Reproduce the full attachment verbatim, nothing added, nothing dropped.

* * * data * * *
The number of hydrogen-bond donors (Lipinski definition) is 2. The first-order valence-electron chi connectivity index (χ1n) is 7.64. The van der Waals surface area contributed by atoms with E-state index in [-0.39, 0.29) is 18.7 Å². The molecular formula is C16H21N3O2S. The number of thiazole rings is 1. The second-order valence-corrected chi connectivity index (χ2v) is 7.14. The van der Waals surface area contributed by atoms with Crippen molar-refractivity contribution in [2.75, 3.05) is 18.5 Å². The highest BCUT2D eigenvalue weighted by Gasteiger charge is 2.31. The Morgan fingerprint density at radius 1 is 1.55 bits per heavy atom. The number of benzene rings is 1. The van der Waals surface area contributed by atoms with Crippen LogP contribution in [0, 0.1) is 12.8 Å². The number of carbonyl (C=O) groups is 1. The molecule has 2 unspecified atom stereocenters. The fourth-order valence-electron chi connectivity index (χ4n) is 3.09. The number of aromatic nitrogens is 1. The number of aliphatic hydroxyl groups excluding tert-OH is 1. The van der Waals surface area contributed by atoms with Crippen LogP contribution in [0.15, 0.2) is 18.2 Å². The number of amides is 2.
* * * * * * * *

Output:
The number of hydrogen-bond donors (Lipinski definition) is 2. The first-order valence-electron chi connectivity index (χ1n) is 7.64. The van der Waals surface area contributed by atoms with E-state index in [-0.39, 0.29) is 18.7 Å². The molecular formula is C16H21N3O2S. The number of thiazole rings is 1. The second-order valence-corrected chi connectivity index (χ2v) is 7.14. The van der Waals surface area contributed by atoms with Crippen molar-refractivity contribution in [2.75, 3.05) is 18.5 Å². The highest BCUT2D eigenvalue weighted by Gasteiger charge is 2.31. The Morgan fingerprint density at radius 1 is 1.55 bits per heavy atom. The number of benzene rings is 1. The van der Waals surface area contributed by atoms with Crippen LogP contribution in [0, 0.1) is 12.8 Å². The number of carbonyl (C=O) groups is 1. The molecule has 2 unspecified atom stereocenters. The fourth-order valence-electron chi connectivity index (χ4n) is 3.09. The number of aromatic nitrogens is 1. The number of aliphatic hydroxyl groups excluding tert-OH is 1. The van der Waals surface area contributed by atoms with Crippen LogP contribution in [0.15, 0.2) is 18.2 Å². The number of amides is 2.